Itinerary #2: Searching for Shellfish Near Shelton, Washington
The traditions of clam and oyster digging run deeply through the historical veins of the Olympic Peninsula. As one of the most bountiful places in the country when it comes to sea-fare, warmer temperatures in Hood Canal set us to unearthing our boots, shovels, and spades from the back of the garage.
With a thirst for adventure and a hankering for the freshest seafood around, we'll bee-line to our favorite digging grounds and want to take you with us as we embark on the second of our monthly itineraries. Check out where our journey took us last month and get your map out as we gear up for the continuation of our ‘Tour de Hood Canal.’
Caffeination Station | 9am
To get the most out of your salty crustacean-hunting endeavors, hitting the beach for the hour and a half before and the hour and a half after low tide is optimal. While it fluctuates over time, and you should always check the tide chart before heading out, at the date of publication, low tide is around 1pm. This means a delightful leisurely morning spent over an organic, fair trade ‘cuppa’ is in order. Stop by Urraco Coffee Co. for an artfully in-house roasted bean and a fresh baked goodie. Lounge on the dog friendly patio next to a trellis bursting with colorful flowers, and be sure to take a bag of one of their deliciously gourmet beans with you.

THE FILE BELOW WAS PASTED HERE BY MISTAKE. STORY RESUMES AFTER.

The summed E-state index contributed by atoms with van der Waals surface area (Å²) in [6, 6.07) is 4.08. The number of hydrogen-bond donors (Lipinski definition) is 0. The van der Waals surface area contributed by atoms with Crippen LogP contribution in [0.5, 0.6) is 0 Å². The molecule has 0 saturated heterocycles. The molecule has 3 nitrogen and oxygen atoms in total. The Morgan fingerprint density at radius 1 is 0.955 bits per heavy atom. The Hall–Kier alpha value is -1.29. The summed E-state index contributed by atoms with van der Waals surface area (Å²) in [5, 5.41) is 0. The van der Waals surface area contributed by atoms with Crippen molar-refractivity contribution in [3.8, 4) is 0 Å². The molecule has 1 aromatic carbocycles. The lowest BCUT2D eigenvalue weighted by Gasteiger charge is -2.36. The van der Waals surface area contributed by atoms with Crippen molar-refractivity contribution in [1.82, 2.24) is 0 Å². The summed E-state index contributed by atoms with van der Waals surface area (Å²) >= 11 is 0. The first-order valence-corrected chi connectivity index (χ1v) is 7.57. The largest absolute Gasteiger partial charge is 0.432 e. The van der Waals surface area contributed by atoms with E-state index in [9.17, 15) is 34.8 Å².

Get Diggin’ | 11:30
A short ten minute drive from Urraco takes you to the Oyster Reserves of Oakland Bay. Digging for both clams and oysters are permitted year-round, but June through September are prime and yield the freshest goods. Most outdoor supply stores and even gas stations in the area will sell one, two, three day, or annual shellfish licenses for reasonable prices. Don't get caught without one! Then, don your rubber boots and your gloves, grab a bucket (regulations require that each adventurer has his own), and a garden spade or clam rake and get to it!
Oakland Bay’s bounty is easily harvested at higher tides and requires little need to venture into the thick mud at the lowest point on the beach. Manila clams can be found in abundance, oysters can be spotted around every corner, and the luckiest hunters can even come across some Eastern softshell clams. Be sure to know the regulations of any site you visit: Washington State asks that gatherers keep no more than 40 clams a day (all over 1 ½” in size) and 18 oysters (all larger than 2 ½” in size).
Remember: the eats are only good if the creatures are alive and remain so until you are ready to throw them down the hatch. This means you should avoid all crustaceans with broken shells or shells that aren't tightly closed. Leave all damaged specimens in the ground, and keep up with current beach closures due to red tide and other harmful toxins here.
Kick Back | 5pm
Leisurely evenings in Hood Canal are second-to-none and that’s before you have a hot skillet full of Manila clams bubbling away in a savory sauce made with Hoodsport Winery riesling in front of you. There are a myriad of ways to prepare your shellfish harvest, but the experts from Taylor Shellfish Farms have a few tried-and-true recommendations that you can find here.
As the sun slowly sets on Hood Canal, igniting the Olympic Peninsula in sherbet oranges and pinks, remember that we love to see it all from your point of view. Share with #explorehoodcanal #hoodcanal and #wildsideWA and keep up with us on Instagram, Facebook, Twitter, and Pinterest for more adventure around the Olympic National Park. Happy gathering!
Monday – Friday: 6am to 7pm
Saturday: 7am to 7pm
Sunday: 7am to 5pm
Rules (species specific)